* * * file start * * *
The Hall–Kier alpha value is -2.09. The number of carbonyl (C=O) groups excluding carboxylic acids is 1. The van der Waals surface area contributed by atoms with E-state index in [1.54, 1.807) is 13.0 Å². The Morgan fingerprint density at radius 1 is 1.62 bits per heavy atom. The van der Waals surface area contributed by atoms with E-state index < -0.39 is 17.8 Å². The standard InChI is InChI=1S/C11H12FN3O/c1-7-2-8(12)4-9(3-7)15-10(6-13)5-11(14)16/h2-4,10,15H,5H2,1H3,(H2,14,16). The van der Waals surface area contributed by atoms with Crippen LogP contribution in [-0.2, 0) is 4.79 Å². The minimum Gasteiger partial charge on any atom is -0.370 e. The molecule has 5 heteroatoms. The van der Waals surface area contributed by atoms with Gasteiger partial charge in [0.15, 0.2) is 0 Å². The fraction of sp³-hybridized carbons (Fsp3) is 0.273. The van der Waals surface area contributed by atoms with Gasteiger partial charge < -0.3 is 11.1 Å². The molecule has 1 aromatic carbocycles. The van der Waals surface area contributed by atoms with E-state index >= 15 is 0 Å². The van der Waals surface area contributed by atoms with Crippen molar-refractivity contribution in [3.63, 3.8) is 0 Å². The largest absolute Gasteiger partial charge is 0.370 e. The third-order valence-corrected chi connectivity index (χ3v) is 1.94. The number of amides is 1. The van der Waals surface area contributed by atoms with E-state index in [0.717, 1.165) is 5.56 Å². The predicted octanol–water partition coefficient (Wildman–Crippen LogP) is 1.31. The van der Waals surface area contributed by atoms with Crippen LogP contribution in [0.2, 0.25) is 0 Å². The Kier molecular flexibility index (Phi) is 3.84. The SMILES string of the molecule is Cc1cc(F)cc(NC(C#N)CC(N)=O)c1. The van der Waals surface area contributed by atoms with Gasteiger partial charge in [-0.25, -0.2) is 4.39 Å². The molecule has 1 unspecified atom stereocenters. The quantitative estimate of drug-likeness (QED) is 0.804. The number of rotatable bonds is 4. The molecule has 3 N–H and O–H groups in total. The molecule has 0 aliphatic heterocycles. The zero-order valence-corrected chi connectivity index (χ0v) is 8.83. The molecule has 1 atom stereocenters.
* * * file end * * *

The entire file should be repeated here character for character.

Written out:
The Hall–Kier alpha value is -2.09. The number of carbonyl (C=O) groups excluding carboxylic acids is 1. The van der Waals surface area contributed by atoms with E-state index in [1.54, 1.807) is 13.0 Å². The Morgan fingerprint density at radius 1 is 1.62 bits per heavy atom. The van der Waals surface area contributed by atoms with E-state index < -0.39 is 17.8 Å². The standard InChI is InChI=1S/C11H12FN3O/c1-7-2-8(12)4-9(3-7)15-10(6-13)5-11(14)16/h2-4,10,15H,5H2,1H3,(H2,14,16). The van der Waals surface area contributed by atoms with Crippen LogP contribution in [-0.2, 0) is 4.79 Å². The minimum Gasteiger partial charge on any atom is -0.370 e. The molecule has 5 heteroatoms. The van der Waals surface area contributed by atoms with Gasteiger partial charge in [0.15, 0.2) is 0 Å². The fraction of sp³-hybridized carbons (Fsp3) is 0.273. The van der Waals surface area contributed by atoms with Gasteiger partial charge < -0.3 is 11.1 Å². The molecule has 1 aromatic carbocycles. The van der Waals surface area contributed by atoms with E-state index >= 15 is 0 Å². The van der Waals surface area contributed by atoms with Crippen molar-refractivity contribution in [3.63, 3.8) is 0 Å². The largest absolute Gasteiger partial charge is 0.370 e. The third-order valence-corrected chi connectivity index (χ3v) is 1.94. The number of amides is 1. The van der Waals surface area contributed by atoms with E-state index in [0.717, 1.165) is 5.56 Å². The predicted octanol–water partition coefficient (Wildman–Crippen LogP) is 1.31. The van der Waals surface area contributed by atoms with Crippen LogP contribution in [0.2, 0.25) is 0 Å². The Kier molecular flexibility index (Phi) is 3.84. The SMILES string of the molecule is Cc1cc(F)cc(NC(C#N)CC(N)=O)c1. The van der Waals surface area contributed by atoms with Gasteiger partial charge in [-0.25, -0.2) is 4.39 Å². The molecule has 1 unspecified atom stereocenters. The quantitative estimate of drug-likeness (QED) is 0.804. The number of rotatable bonds is 4. The molecule has 3 N–H and O–H groups in total. The molecule has 0 aliphatic heterocycles. The zero-order valence-corrected chi connectivity index (χ0v) is 8.83. The molecule has 1 atom stereocenters.